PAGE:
Mossberg pans MobileMe amid service outages

In a rare slap at an Apple product, the Journal's Walt Mossberg suggests people avoid the MobileMe service, even before taking into account the e-mail outages of its first few weeks.

Apple's MobileMe cloud service is off to a rocky start, alienating even Walt Mossberg. Susan Dove/CNET News

As if Apple wasn't having enough problems with its launch of MobileMe, its usually reliable friend Walt Mossberg has recommended that people stay far away from the service.

Mossberg's review on All Things Digital doesn't even take into account the service outages that have many former .Mac users up in arms over their inability to access e-mail. In his view, "it's a great idea, but, as of now, MobileMe has too many flaws to keep its promises."

MobileMe does more than just give you e-mail: it's designed to let you access your contacts, calendars, and bookmarks from any computer connected to the Internet. One flaw that bothered Mossberg was the fact that while changes made to one of those applications on an iPhone sync instantly, changes made on the Dell PCs and Macs he used in his testing synced in 15-minute intervals. Apple has acknowledged that issue and says it's working on a fix.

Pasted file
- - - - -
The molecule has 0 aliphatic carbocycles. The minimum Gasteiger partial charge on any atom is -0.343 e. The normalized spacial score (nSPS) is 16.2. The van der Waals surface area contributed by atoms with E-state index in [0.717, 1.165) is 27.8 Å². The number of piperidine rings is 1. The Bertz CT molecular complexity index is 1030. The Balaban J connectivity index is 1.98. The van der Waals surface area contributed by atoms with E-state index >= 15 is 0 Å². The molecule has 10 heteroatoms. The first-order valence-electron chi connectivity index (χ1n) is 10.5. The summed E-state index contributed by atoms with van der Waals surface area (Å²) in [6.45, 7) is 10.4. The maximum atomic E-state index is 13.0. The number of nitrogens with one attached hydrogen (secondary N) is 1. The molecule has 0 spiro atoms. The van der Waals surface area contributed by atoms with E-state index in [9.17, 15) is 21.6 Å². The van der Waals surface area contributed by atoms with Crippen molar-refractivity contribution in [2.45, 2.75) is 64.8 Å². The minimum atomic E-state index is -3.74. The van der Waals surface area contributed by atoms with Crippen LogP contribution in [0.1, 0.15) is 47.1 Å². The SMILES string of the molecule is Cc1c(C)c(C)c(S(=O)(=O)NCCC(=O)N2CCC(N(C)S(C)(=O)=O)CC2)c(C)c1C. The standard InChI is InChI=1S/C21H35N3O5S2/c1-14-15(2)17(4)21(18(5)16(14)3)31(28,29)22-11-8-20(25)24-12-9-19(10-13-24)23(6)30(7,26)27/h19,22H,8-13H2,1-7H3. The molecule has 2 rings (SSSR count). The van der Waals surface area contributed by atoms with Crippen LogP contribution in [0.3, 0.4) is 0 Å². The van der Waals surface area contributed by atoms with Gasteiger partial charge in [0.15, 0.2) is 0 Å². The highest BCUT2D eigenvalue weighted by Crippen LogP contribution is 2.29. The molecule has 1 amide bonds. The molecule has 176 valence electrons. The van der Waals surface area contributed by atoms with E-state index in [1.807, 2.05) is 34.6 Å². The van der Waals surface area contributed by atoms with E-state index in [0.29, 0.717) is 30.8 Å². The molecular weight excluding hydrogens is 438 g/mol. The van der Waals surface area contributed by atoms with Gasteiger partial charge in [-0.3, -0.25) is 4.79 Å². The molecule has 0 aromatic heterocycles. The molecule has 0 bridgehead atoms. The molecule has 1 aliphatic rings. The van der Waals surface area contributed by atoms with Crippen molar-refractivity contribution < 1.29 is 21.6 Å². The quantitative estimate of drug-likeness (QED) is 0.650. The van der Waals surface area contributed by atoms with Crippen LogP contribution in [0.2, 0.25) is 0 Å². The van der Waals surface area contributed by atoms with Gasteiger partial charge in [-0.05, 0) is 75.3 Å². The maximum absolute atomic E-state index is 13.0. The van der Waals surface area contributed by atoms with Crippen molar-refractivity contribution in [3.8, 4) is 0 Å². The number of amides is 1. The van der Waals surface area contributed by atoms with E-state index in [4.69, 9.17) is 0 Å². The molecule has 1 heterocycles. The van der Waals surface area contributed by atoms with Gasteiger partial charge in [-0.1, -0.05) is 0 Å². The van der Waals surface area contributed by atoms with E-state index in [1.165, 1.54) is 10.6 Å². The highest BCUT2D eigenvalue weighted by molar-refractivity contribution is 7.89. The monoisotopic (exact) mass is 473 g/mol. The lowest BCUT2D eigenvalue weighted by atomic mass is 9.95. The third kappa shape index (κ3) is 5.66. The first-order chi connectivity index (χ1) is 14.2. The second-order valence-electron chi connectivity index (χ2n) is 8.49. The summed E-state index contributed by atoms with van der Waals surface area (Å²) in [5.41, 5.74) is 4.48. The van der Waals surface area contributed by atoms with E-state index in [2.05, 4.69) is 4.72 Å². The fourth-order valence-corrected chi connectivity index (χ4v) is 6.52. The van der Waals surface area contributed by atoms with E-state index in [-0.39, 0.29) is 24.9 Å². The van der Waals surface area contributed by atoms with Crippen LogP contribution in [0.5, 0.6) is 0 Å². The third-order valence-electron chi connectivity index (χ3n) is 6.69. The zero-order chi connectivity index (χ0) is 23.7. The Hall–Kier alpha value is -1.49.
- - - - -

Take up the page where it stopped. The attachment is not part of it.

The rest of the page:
But the main issue seems to be that MobileMe is sluggish and buggy, according to Mossberg. Web pages load very slowly, synchronization with Microsoft's Outlook e-mail software seems problematic, and manual refreshes were required to make changes appear inside calendar appointment.

The MobileMe mail problems don't seem to have been fixed, although Apple is still claiming that only 1 percent of all MobileMe users are affected. While that's indeed a pressing problem, Mossberg's experience is enough to make you wonder if Apple's a bit over its head trying to run a cloud computing service.

As an aside, an informal poll of the CNET staff could not turn up the last Apple product that Mossberg flat-out panned. The closest we came was the original Motorola Rokr phone, which to be fair, nobody liked .

About the author

    Tom Krazit writes about the ever-expanding world of Google, as the most prominent company on the Internet defends its search juggernaut while expanding into nearly anything it thinks possible. He has previously written about Apple, the traditional PC industry, and chip companies. E-mail Tom.

     

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